Harare ‑ A former Zimbabwe cabinet minister has announced that he will be running for president in next year’s elections.
Nkosana Moyo, who served as industry and international trade minister at the turn of the millennium, told journalists at a press conference at a hotel in the capital Harare Thursday that he had heeded calls by Zimbabweans that he should run for the presidency.
"I must heed the call to run for President of Zimbabwe, a call from diverse Zimbabweans," said Moyo, who will be the leader of his party, the Alliance for the People's Agenda.
Moyo said President Robert Mugabe had run his leg of the relay and it was time to imagine "a different way of being for our country and set about creating it", at the same time dismissing sanctions as being the reason for having destroyed Zimbabwe's economy.
"We are what we are because of what has been done to our people by our own system," he said.
The former minister, who served the shortest stint in Zimbabwe's cabinet history after serving for 10 months only, said he hoped to capture an electorate "disillusioned with current parties" and to mobilise support from those who had given up on voting.
"When you look at the data on voter turnout, you will realise that Zimbabweans who vote are less than those who are not persuaded, that is worth their while . . . if the options remain the same, the majority of Zimbabweans who have found these options unattractive in the past will stay away as before," he said.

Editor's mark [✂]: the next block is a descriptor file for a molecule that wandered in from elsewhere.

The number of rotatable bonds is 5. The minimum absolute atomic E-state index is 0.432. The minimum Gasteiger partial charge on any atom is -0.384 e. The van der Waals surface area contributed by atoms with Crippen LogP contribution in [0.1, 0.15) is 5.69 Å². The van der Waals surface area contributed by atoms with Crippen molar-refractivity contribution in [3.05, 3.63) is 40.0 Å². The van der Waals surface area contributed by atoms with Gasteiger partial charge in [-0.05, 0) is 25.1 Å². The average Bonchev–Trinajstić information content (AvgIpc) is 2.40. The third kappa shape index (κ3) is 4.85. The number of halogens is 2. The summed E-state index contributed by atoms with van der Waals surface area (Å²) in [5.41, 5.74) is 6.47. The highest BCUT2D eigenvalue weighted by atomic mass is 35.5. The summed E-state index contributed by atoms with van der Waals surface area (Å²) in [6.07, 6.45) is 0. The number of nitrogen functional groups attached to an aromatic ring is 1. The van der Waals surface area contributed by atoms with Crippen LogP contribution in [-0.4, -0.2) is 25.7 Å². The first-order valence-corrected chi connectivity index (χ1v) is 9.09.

Moyo denied ever being a member of the ruling Zanu PF party, saying even though he had served as a cabinet minister, he had remained independent.
"I have never been a part of Zanu PF and so let it be clear, I'm not a Zanu PF project. I left government because they were doing things wrong," he said.
An economist, Moyo cast doubt on going into coalitions, saying they may not work. "If I take a litre of petrol and a litre of water, I may end up with something that is unusable."
Moyo surprised all when he deserted his post in May 2001 after serving in Mugabe’s cabinet for only 10 months, after which he resigned by fax from South Africa, where he had retreated.